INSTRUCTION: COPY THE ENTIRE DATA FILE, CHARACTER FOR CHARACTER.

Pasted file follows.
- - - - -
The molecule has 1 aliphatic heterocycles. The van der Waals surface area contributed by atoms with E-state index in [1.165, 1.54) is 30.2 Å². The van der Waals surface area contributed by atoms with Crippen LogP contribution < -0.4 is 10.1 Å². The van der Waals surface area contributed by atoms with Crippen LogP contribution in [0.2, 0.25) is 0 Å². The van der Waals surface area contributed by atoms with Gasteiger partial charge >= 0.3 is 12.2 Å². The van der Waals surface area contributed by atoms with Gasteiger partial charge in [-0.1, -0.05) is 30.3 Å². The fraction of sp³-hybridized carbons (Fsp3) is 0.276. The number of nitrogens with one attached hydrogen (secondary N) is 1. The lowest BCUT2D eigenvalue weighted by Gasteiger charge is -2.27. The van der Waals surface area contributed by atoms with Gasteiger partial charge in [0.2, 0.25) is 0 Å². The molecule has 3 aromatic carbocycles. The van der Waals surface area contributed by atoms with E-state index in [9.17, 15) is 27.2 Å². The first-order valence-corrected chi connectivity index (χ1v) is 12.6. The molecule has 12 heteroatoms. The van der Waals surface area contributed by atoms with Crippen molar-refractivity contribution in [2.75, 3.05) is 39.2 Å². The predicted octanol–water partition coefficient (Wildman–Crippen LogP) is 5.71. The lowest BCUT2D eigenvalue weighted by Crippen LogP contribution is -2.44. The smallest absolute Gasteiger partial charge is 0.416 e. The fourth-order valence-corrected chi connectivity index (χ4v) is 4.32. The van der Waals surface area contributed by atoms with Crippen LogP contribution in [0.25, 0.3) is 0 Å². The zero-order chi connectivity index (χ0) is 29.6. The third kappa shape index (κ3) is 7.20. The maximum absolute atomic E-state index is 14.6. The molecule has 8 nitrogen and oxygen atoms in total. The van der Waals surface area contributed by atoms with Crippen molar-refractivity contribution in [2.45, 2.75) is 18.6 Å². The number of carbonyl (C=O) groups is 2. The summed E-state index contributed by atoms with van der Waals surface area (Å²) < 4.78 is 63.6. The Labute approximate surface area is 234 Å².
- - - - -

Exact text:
The molecule has 1 aliphatic heterocycles. The van der Waals surface area contributed by atoms with E-state index in [1.165, 1.54) is 30.2 Å². The van der Waals surface area contributed by atoms with Crippen LogP contribution < -0.4 is 10.1 Å². The van der Waals surface area contributed by atoms with Crippen LogP contribution in [0.2, 0.25) is 0 Å². The van der Waals surface area contributed by atoms with Gasteiger partial charge >= 0.3 is 12.2 Å². The van der Waals surface area contributed by atoms with Gasteiger partial charge in [-0.1, -0.05) is 30.3 Å². The fraction of sp³-hybridized carbons (Fsp3) is 0.276. The number of nitrogens with one attached hydrogen (secondary N) is 1. The lowest BCUT2D eigenvalue weighted by Gasteiger charge is -2.27. The van der Waals surface area contributed by atoms with Gasteiger partial charge in [0.2, 0.25) is 0 Å². The molecule has 3 aromatic carbocycles. The van der Waals surface area contributed by atoms with E-state index in [9.17, 15) is 27.2 Å². The first-order valence-corrected chi connectivity index (χ1v) is 12.6. The molecule has 12 heteroatoms. The van der Waals surface area contributed by atoms with Crippen molar-refractivity contribution in [2.75, 3.05) is 39.2 Å². The predicted octanol–water partition coefficient (Wildman–Crippen LogP) is 5.71. The lowest BCUT2D eigenvalue weighted by Crippen LogP contribution is -2.44. The smallest absolute Gasteiger partial charge is 0.416 e. The fourth-order valence-corrected chi connectivity index (χ4v) is 4.32. The van der Waals surface area contributed by atoms with Crippen LogP contribution in [0.25, 0.3) is 0 Å². The zero-order chi connectivity index (χ0) is 29.6. The third kappa shape index (κ3) is 7.20. The maximum absolute atomic E-state index is 14.6. The molecule has 8 nitrogen and oxygen atoms in total. The van der Waals surface area contributed by atoms with Crippen molar-refractivity contribution in [2.45, 2.75) is 18.6 Å². The number of carbonyl (C=O) groups is 2. The summed E-state index contributed by atoms with van der Waals surface area (Å²) < 4.78 is 63.6. The Labute approximate surface area is 234 Å².